Thursday, March 23, 2017

[363] Noted author’s keynote helps kick off MTSU Scholars Week March 27

MURFREESBORO, Tenn. — Best-selling author and culture critic Nicholas “Nick” Carr will deliver the MTSU Scholars Week keynote address at 7 p.m. Monday, March 27, in the Student Union Ballroom.

A group of MTSU students will meet and visit with Carr — 2011 Pulitzer Prize finalist and author of New York Times bestselling book “The Shallows: What the Internet is Doing to Our Brains” in the general nonfiction category — during dinner earlier in the evening.

The lecture is open to the public and campus community. To find parking and the Student Union, visit

Scholars Week emphasizes the research, scholarly efforts and collaboration of undergraduate and graduate students and faculty. To learn more about Scholars Week at MTSU, including a complete schedule of events March 27-31,

Carr is a stimulating and thought-provoking speaker on issues related to technology, culture and business, according to his website,

In his presentation, Carr will provide a deep, enlightening examination of how the Internet influences the brain and its neutral pathways and concludes with a very humanistic petition for balancing our human and computer interactions.

“He’ll be talking about the Internet and how it has changed the way we read, write and think,” said Susan Myers-Shirk, interim chair in the Department of History. “It’s an ideal keynote lecture for Scholars Week because the Internet has clearly changed how scholars work.”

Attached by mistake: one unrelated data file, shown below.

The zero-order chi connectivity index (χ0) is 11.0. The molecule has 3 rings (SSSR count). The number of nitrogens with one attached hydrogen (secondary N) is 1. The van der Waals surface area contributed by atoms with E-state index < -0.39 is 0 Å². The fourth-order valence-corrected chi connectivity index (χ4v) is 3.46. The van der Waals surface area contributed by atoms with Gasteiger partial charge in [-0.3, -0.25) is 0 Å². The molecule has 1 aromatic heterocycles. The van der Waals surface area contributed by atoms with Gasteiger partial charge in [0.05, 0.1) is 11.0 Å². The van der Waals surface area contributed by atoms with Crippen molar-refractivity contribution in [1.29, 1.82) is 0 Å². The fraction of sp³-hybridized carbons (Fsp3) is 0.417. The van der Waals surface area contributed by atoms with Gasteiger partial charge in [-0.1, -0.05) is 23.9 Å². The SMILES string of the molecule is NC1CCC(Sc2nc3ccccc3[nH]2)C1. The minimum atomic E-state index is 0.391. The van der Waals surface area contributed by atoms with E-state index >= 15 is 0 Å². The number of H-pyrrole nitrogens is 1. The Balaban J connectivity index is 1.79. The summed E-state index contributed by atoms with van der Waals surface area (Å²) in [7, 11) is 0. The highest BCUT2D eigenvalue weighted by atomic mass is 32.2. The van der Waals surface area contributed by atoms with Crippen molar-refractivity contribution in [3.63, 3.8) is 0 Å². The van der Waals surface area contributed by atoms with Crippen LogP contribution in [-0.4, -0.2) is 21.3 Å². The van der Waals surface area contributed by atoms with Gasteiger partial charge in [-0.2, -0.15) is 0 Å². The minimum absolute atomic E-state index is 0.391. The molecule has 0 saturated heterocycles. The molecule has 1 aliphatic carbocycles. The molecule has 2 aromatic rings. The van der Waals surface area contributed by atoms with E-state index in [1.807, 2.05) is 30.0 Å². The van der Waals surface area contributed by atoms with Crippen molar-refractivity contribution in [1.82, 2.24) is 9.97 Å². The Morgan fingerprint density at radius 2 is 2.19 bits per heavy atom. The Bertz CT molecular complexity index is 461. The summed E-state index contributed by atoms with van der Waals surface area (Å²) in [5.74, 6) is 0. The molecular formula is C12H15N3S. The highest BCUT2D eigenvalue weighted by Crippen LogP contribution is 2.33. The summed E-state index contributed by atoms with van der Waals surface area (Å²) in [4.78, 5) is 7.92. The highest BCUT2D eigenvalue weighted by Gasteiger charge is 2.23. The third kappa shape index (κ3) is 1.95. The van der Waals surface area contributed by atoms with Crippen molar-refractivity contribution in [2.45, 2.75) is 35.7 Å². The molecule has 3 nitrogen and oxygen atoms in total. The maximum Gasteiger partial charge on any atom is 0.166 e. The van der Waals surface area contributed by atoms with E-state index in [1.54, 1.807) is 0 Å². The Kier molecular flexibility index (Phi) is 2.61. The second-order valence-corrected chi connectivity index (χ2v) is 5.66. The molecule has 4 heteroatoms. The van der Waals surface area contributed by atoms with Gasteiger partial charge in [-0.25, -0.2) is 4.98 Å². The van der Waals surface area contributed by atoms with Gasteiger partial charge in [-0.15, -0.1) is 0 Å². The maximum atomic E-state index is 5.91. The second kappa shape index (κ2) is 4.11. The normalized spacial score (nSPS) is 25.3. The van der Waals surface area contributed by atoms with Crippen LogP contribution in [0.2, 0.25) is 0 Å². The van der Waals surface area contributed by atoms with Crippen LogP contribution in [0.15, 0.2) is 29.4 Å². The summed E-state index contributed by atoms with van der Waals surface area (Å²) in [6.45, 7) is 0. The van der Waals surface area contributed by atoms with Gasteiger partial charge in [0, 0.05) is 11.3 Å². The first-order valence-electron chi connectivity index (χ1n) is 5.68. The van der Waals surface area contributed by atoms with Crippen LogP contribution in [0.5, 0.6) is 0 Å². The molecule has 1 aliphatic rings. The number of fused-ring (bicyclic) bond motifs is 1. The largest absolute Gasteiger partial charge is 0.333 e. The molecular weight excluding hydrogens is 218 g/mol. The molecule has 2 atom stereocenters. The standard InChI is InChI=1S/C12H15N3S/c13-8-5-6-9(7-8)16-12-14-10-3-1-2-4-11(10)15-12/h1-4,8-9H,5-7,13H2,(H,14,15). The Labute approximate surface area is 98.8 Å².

Myers-Shirk said she and other Scholars Week leaders look forward to Carr’s appearance and the fact students will spend time with him.

Carr has spoken to professional and academic audiences around the world, including being a keynote at Google’s first Atmosphere conference in London, England; at the Seoul Digital Forum; at Futurecom in Rio de Janiero, Brazil; Dreamforce conference in San Francisco, California; and at MIT, Dartmouth, Harvard, NASA and other schools and institutions.

Carr’s books have been published in 30 countries.

The keynote lecture is presented by the Strickland Visiting Scholar Program and the MTSU Distinguished Lecturers Fund, with additional support from the Department of Computer Information Systems, the Department of History, the Office of the Provost, the Office of Research and the College of Liberal Arts.

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